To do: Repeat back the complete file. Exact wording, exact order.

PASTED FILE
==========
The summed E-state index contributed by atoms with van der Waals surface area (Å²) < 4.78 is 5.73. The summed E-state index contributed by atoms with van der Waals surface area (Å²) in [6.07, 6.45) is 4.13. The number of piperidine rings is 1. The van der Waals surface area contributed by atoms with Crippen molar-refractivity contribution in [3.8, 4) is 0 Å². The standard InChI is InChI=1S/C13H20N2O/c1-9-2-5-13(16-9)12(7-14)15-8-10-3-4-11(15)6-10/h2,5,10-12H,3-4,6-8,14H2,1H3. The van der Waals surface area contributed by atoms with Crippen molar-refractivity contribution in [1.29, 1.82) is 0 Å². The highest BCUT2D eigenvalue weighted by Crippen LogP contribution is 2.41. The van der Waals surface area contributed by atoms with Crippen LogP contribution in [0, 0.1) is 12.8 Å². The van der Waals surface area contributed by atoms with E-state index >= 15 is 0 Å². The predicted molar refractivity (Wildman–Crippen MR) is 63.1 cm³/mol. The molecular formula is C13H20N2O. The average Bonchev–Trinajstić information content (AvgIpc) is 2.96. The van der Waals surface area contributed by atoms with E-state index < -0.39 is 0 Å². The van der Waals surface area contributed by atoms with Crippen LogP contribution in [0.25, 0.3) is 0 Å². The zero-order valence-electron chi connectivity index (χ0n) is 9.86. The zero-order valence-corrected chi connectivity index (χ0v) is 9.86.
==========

The summed E-state index contributed by atoms with van der Waals surface area (Å²) < 4.78 is 5.73. The summed E-state index contributed by atoms with van der Waals surface area (Å²) in [6.07, 6.45) is 4.13. The number of piperidine rings is 1. The van der Waals surface area contributed by atoms with Crippen molar-refractivity contribution in [3.8, 4) is 0 Å². The standard InChI is InChI=1S/C13H20N2O/c1-9-2-5-13(16-9)12(7-14)15-8-10-3-4-11(15)6-10/h2,5,10-12H,3-4,6-8,14H2,1H3. The van der Waals surface area contributed by atoms with Crippen molar-refractivity contribution in [1.29, 1.82) is 0 Å². The highest BCUT2D eigenvalue weighted by Crippen LogP contribution is 2.41. The van der Waals surface area contributed by atoms with Crippen LogP contribution in [0, 0.1) is 12.8 Å². The van der Waals surface area contributed by atoms with E-state index >= 15 is 0 Å². The predicted molar refractivity (Wildman–Crippen MR) is 63.1 cm³/mol. The molecular formula is C13H20N2O. The average Bonchev–Trinajstić information content (AvgIpc) is 2.96. The van der Waals surface area contributed by atoms with E-state index < -0.39 is 0 Å². The van der Waals surface area contributed by atoms with Crippen LogP contribution in [0.25, 0.3) is 0 Å². The zero-order valence-electron chi connectivity index (χ0n) is 9.86. The zero-order valence-corrected chi connectivity index (χ0v) is 9.86.